A look at how income affects consumption habits
As people and countries get richer, they tend to eat fewer cereals and more processed foods.
Last week, the National Sample Survey Office, India's official source of regular large-sample survey statistics on consumption, employment and other core socio-economic issues, put out its 558th report. The report is based on a nationally representative sample of over 1 lakh households in every state and UT, and measures the levels of consumption of various goods and services. As we've noted in the paper, the data points to a >big revival in the functioning of India's Public Distribution System. We also looked at how >income circumscribes India's food choices. That second story is the one we wanted to look at a little more closely today.
1. As people and countries get richer, they tend to eat fewer cereals and more processed foods - from bread to chips. The richest 5% of urban India each consumes two bags of chips per month on average.
As people get richer, they also distinctly consume more meats, fish, milk, eggs and other nutrient-rich food; every individual in the top 5% of urban India consumes nearly 1.5 kg per month of various meats, which works out to over 6 kg per family. (The poorest 5% of rural India, on the other hand, consumes just over 100 gm of meats per person per month, the bulk of it fish and chicken.) Richer Indians also begin to eat fewer potatoes and more spinach and fruit.
2. Toddy is by far rural India's most preferred alcoholic beverage, and country liquor urban India's. Even at the highest end of urban India's income distribution, people drink less than 100 ml per month of beer on average, and just over two small pegs of foreign/ refined liquor.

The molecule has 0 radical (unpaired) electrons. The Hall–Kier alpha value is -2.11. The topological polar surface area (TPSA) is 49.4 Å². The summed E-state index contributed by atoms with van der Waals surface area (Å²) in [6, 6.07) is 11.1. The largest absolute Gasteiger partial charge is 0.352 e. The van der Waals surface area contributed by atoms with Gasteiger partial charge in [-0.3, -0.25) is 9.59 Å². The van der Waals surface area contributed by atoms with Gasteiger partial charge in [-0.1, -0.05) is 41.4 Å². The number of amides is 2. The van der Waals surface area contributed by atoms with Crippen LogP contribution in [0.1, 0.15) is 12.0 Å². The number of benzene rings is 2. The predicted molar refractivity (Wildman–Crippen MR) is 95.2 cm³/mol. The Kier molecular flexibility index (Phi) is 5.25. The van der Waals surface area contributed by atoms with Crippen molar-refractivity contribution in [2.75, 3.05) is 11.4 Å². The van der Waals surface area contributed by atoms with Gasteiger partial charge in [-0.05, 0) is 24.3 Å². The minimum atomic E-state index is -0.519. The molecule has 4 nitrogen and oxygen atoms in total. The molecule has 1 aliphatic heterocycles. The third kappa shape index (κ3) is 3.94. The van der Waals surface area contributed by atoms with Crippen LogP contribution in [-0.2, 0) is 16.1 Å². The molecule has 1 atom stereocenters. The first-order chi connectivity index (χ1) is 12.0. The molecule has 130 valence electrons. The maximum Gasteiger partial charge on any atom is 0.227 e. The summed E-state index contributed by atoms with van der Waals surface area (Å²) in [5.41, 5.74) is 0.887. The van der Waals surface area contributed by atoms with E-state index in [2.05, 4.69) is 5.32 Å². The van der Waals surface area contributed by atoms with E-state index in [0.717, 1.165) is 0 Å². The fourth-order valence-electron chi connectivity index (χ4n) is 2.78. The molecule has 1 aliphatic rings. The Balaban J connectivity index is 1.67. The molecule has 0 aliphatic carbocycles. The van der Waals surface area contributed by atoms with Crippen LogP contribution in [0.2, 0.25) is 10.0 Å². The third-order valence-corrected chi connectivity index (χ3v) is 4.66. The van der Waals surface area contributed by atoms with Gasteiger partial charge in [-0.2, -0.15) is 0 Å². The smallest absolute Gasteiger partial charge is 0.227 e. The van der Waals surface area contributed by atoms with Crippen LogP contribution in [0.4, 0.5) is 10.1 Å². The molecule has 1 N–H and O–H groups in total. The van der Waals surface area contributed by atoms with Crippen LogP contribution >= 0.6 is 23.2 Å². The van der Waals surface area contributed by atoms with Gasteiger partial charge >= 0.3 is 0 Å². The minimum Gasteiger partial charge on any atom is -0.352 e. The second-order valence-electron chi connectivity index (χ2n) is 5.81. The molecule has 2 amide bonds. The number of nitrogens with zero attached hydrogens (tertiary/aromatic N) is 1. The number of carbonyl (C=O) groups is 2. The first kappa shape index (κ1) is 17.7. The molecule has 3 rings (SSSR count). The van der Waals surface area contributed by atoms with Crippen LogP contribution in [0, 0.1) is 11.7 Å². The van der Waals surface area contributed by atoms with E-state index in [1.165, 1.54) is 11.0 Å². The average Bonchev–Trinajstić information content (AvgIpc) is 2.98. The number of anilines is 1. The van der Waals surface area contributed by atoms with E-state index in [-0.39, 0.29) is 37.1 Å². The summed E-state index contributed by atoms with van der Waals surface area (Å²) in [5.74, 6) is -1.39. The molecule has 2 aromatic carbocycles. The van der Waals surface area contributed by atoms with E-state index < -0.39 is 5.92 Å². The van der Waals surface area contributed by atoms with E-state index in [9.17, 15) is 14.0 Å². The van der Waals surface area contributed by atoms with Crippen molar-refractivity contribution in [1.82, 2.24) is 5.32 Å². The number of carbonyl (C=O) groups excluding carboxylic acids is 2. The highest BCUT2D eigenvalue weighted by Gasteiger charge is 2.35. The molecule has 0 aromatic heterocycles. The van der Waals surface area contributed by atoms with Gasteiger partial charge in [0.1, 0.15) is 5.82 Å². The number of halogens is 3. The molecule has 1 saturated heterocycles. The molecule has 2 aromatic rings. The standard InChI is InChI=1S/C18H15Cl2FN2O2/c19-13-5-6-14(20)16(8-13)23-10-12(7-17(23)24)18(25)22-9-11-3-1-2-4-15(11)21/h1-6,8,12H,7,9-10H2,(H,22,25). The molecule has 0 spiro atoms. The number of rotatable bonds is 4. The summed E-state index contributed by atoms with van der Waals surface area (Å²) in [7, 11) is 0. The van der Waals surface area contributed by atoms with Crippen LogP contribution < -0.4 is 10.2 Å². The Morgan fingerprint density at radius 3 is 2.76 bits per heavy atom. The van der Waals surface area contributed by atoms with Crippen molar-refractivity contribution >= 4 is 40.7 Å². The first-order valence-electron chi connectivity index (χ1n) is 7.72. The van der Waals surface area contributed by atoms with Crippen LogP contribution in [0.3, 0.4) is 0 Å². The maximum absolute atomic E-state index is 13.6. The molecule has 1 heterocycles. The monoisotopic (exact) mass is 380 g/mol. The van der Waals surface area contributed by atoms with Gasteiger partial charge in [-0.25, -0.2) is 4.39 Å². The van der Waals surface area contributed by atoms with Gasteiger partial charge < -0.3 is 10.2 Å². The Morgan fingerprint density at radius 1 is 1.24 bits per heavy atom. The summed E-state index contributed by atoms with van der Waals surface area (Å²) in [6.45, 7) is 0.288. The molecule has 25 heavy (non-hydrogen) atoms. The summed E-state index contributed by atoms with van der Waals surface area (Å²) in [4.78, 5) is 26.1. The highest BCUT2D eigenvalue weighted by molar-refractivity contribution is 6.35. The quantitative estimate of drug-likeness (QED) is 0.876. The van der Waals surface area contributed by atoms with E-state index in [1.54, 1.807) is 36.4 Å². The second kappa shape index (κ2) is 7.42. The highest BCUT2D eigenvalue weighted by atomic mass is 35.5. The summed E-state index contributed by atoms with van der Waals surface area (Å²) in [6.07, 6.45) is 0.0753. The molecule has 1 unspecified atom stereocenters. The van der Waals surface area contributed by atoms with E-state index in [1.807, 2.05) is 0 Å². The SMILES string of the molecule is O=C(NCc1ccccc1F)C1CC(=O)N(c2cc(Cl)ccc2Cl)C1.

3. In general, rural India consumes more rice and wheat per capita than urban India. This, in addition to a general decline in the quantity of cereal consumed across the country over time, is believed to be in line with a global trend of declining cereal consumption as people get richer and eat more meats and processed foods, as also their lives get more sedentary.
However, we found that the decline in cereal consumption is not really that sharp as you rise up the income ladder, and does not in fact decline at all in rural India, where people consume more cereals as they get richer.
4. The dynamics of what people smoke are also fascinating. As incomes rise in urban India, people first smoke more cigarettes and more bidis. From the 20th-30th class of the income distribution, bidi smoking begins to decline and only cigarettes increase, and only in the top 5% does cigarette consumption outdo bidi consumption. In rural India, on the other hand, bidi consumption far outdoes cigarette consumption even at the top.
5. What do households prioritise spending on once they get richer? For this, we look at the relative amount of the total household budget spent on various non-food items across classes.
Rural Indians begin to spend more on medicines, tuition and fuel, and can now spend less of their total budget on clothes, toiletries and detergents as they get richer.
Urban Indians begin to spend much more on tuition and fuel, and start spending on domestic help as they get richer.